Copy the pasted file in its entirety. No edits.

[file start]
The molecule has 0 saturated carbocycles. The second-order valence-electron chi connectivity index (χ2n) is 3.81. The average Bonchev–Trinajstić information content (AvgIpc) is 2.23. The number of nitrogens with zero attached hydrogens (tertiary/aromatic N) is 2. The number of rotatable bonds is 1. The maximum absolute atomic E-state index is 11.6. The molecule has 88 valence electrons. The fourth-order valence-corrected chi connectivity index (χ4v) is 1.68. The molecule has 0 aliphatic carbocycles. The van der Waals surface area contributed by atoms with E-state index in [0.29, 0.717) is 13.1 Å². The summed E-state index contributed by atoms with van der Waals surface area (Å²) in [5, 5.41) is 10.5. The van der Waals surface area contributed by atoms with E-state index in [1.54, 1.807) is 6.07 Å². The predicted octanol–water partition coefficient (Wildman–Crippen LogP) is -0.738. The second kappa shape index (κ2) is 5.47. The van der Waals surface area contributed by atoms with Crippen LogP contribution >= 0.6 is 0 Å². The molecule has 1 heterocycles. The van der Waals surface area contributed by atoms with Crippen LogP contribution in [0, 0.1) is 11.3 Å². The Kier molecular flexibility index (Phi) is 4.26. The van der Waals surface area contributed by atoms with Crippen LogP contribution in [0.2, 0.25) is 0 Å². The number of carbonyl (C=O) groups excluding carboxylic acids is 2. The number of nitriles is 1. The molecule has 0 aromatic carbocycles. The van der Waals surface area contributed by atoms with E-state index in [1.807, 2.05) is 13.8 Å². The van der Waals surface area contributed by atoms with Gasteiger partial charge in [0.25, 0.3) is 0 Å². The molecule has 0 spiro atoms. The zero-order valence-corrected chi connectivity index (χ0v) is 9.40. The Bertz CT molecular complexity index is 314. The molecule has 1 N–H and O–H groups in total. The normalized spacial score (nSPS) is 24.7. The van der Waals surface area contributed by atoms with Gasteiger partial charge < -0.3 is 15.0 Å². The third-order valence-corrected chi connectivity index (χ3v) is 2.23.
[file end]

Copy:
The molecule has 0 saturated carbocycles. The second-order valence-electron chi connectivity index (χ2n) is 3.81. The average Bonchev–Trinajstić information content (AvgIpc) is 2.23. The number of nitrogens with zero attached hydrogens (tertiary/aromatic N) is 2. The number of rotatable bonds is 1. The maximum absolute atomic E-state index is 11.6. The molecule has 88 valence electrons. The fourth-order valence-corrected chi connectivity index (χ4v) is 1.68. The molecule has 0 aliphatic carbocycles. The van der Waals surface area contributed by atoms with E-state index in [0.29, 0.717) is 13.1 Å². The summed E-state index contributed by atoms with van der Waals surface area (Å²) in [5, 5.41) is 10.5. The van der Waals surface area contributed by atoms with E-state index in [1.54, 1.807) is 6.07 Å². The predicted octanol–water partition coefficient (Wildman–Crippen LogP) is -0.738. The second kappa shape index (κ2) is 5.47. The van der Waals surface area contributed by atoms with Crippen LogP contribution >= 0.6 is 0 Å². The molecule has 1 heterocycles. The van der Waals surface area contributed by atoms with Crippen LogP contribution in [0, 0.1) is 11.3 Å². The Kier molecular flexibility index (Phi) is 4.26. The van der Waals surface area contributed by atoms with Crippen LogP contribution in [0.2, 0.25) is 0 Å². The number of carbonyl (C=O) groups excluding carboxylic acids is 2. The number of nitriles is 1. The molecule has 0 aromatic carbocycles. The van der Waals surface area contributed by atoms with E-state index in [1.807, 2.05) is 13.8 Å². The van der Waals surface area contributed by atoms with Gasteiger partial charge in [0.25, 0.3) is 0 Å². The molecule has 0 spiro atoms. The zero-order valence-corrected chi connectivity index (χ0v) is 9.40. The Bertz CT molecular complexity index is 314. The molecule has 1 N–H and O–H groups in total. The normalized spacial score (nSPS) is 24.7. The van der Waals surface area contributed by atoms with Gasteiger partial charge < -0.3 is 15.0 Å². The third-order valence-corrected chi connectivity index (χ3v) is 2.23.